STEP INSIDE HOME-FURNISHINGS BOUTIQUE REVAMPT AND YOU’LL Step inside home-furnishings boutique ReFIND and A TREASURE TROVEtrove OF of ITEMS, vampt you’ll find a treasure items, once defunct and unlovely, now resurrected to new purpose and beauty: bicycle tire tubes woven into coin purses and backpacks, railroad spikes turned bottle openers, tables made of wood reclaimed from an old cabin, and old bowling pins standing in as lamp bases. “When I was a kid I would always find stuff and make it into other things,” says shop owner Daniel Louis, “and that’s what Revampt is all about.” But Louis considers more than just the environmental factor when selecting his inventory. “First and foremost, it has to be salvaged and reclaimed,” he says. “But it also has to have a history.” Therein lies the spirit of the boutique. When customers can identify clues to an object’s former life, Louis says, their creativity is sparked. Revampt attracts a “do-it-yourself” clientele who feel inspired to take on similar upcycling projects at home, or turn to Revampt’s artisans to commission one-of-a-kind pieces. “It’s fun to see people’s minds open up, to watch them foster their own creativity as they develop the piece they want for themselves,” Louis says. Before he could open shop, Louis had to complete his own upcycling project: the renovation of the boutique’s 100-year-old shell that was most recently a dentist’s office. “We wanted to keep the integrity of the building,” says Louis, who called in a little help from longtime family friend Keir Myers, who had recently earned a business degree, to launch the concept. After the two drew up a business plan, they poured some serious sweat into practicing the shop’s philosophy, spending nearly four months chipping away at four or five layers of flooring to get down to the original pine, and tearing out the old insulation and ceiling to expose existing brick. Some may be surprised by the store’s location in the heart of Denver’s swanky Cherry Creek North shopping district, which draws upscale boutiques, designer retailers and well-heeled shoppers. “We didn’t want to target an ecominded demographic,” Louis explains. “If we opened Revampt in Boulder, our customers would be familiar with the concept. We want to be ahead of the curve.” revamptgoods.com ○

PHOTOS BY MARTIN CRABB

SALVAGE


BOWLING PIN LAMP by Breck Armstrong

WINE BOTTLE LIGHT by Jerry Kott

HANDBAGS by Kim White

COFFEE TABLE by Ben Dagitz

A bowling pin that dates back to a time when the pieces were made exclusively of wood takes on a new role in a lighting fixture. Lending a shapely silhouette to the body of the lamp, the pin has been sanded, welded to a base and wired for electrical. The piece fits seamlessly with Revampt’s philosophy, which is all about honoring an object’s roots. $315; mossstudiosinc.com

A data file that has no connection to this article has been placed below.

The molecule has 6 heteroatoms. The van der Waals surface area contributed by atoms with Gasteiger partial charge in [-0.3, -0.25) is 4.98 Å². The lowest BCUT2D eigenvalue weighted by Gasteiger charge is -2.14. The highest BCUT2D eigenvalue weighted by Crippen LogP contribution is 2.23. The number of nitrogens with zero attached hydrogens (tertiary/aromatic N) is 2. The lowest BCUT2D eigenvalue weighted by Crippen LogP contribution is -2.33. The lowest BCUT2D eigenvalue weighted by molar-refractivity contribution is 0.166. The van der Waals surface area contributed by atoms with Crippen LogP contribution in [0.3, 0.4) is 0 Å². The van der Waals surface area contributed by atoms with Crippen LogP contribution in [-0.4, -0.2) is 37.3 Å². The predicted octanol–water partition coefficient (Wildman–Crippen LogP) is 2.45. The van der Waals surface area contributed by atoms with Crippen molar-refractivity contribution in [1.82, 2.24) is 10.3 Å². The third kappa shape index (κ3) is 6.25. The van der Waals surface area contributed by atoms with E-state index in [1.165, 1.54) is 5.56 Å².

This wine-bottle pendant light was one of Louis and Myers’ first finds, and a trio of the lights now hangs above the cashier at Revampt. Comprised of sections of different wine bottles, the fixture is an artistic puzzle. “Kott has to find bottles that will fit together perfectly, then he cuts them into pieces, fuses them together, sandblasts them to achieve a fluid color and runs the electrical,” Louis says. From the RE series. Starts at $190; jerrykott.com

L.A.-based artist Kim White made a serendipitous discovery when she purchased an old warehouse filled with vintage automobile upholstery she’d need to dispose of as part of the deal. Instead of tossing the textiles, the former designer used the inventory to experiment with making handbags. Durable and groovy, White’s bags come with a tag that reveals the year and make of the car they used to inhabit (the plaid print shown is from a ’78 Mustang). Others are constructed from vintage floral textiles from the 1950s through ’70s. $165-$275; kimwhitehandbags.com

This coffee table is made of wood reclaimed from an old cabin in Central City, Colorado, and a salvaged window, which hinges open to reveal storage inside. The artist, who works with Revampt customers to create custom pieces, finds and buys wood in large quantities so his pieces share a common aesthetic. “He takes advantage of the characteristics of the wood to make his pieces shine,” Louis says. $1,585; bdagitzfurniture.com

ML | www.mountainliving.com 25


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SHOPPING

green lights RUST, DUST AND A DENT HERE AND THERE DIDN’T STOP THE ARTISANS BEHIND THESE UPCYCLED LIGHTS FROM MAKING OLD MATERIALS SHINE